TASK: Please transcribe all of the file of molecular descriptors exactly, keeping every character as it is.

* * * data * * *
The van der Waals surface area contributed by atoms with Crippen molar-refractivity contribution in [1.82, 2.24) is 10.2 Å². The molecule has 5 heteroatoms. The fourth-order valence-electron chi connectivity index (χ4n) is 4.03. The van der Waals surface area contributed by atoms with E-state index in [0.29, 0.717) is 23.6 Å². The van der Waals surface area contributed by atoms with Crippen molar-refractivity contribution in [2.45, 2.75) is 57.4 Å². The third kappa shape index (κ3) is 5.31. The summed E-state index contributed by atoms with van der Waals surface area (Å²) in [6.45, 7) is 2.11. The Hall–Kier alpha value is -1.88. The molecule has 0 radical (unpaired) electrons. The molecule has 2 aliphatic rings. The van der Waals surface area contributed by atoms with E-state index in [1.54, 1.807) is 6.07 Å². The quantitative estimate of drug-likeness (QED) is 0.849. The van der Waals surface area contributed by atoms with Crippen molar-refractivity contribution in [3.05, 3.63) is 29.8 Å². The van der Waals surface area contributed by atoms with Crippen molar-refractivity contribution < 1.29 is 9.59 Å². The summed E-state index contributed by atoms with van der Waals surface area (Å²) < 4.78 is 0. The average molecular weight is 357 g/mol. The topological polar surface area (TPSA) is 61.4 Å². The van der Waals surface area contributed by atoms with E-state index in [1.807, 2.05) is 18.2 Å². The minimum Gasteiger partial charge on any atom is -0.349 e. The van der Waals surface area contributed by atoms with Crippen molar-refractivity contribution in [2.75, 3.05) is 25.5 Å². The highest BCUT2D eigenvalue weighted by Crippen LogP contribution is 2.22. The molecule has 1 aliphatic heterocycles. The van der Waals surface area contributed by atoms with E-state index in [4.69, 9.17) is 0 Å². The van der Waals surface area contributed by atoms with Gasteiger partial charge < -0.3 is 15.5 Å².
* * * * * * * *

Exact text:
The van der Waals surface area contributed by atoms with Crippen molar-refractivity contribution in [1.82, 2.24) is 10.2 Å². The molecule has 5 heteroatoms. The fourth-order valence-electron chi connectivity index (χ4n) is 4.03. The van der Waals surface area contributed by atoms with E-state index in [0.29, 0.717) is 23.6 Å². The van der Waals surface area contributed by atoms with Crippen molar-refractivity contribution in [2.45, 2.75) is 57.4 Å². The third kappa shape index (κ3) is 5.31. The summed E-state index contributed by atoms with van der Waals surface area (Å²) in [6.45, 7) is 2.11. The Hall–Kier alpha value is -1.88. The molecule has 0 radical (unpaired) electrons. The molecule has 2 aliphatic rings. The van der Waals surface area contributed by atoms with E-state index in [1.54, 1.807) is 6.07 Å². The quantitative estimate of drug-likeness (QED) is 0.849. The van der Waals surface area contributed by atoms with Crippen molar-refractivity contribution in [3.05, 3.63) is 29.8 Å². The van der Waals surface area contributed by atoms with Crippen molar-refractivity contribution < 1.29 is 9.59 Å². The summed E-state index contributed by atoms with van der Waals surface area (Å²) < 4.78 is 0. The average molecular weight is 357 g/mol. The topological polar surface area (TPSA) is 61.4 Å². The van der Waals surface area contributed by atoms with E-state index in [1.807, 2.05) is 18.2 Å². The minimum Gasteiger partial charge on any atom is -0.349 e. The van der Waals surface area contributed by atoms with Crippen molar-refractivity contribution in [2.75, 3.05) is 25.5 Å². The highest BCUT2D eigenvalue weighted by Crippen LogP contribution is 2.22. The molecule has 1 aliphatic heterocycles. The van der Waals surface area contributed by atoms with E-state index in [4.69, 9.17) is 0 Å². The van der Waals surface area contributed by atoms with Gasteiger partial charge < -0.3 is 15.5 Å².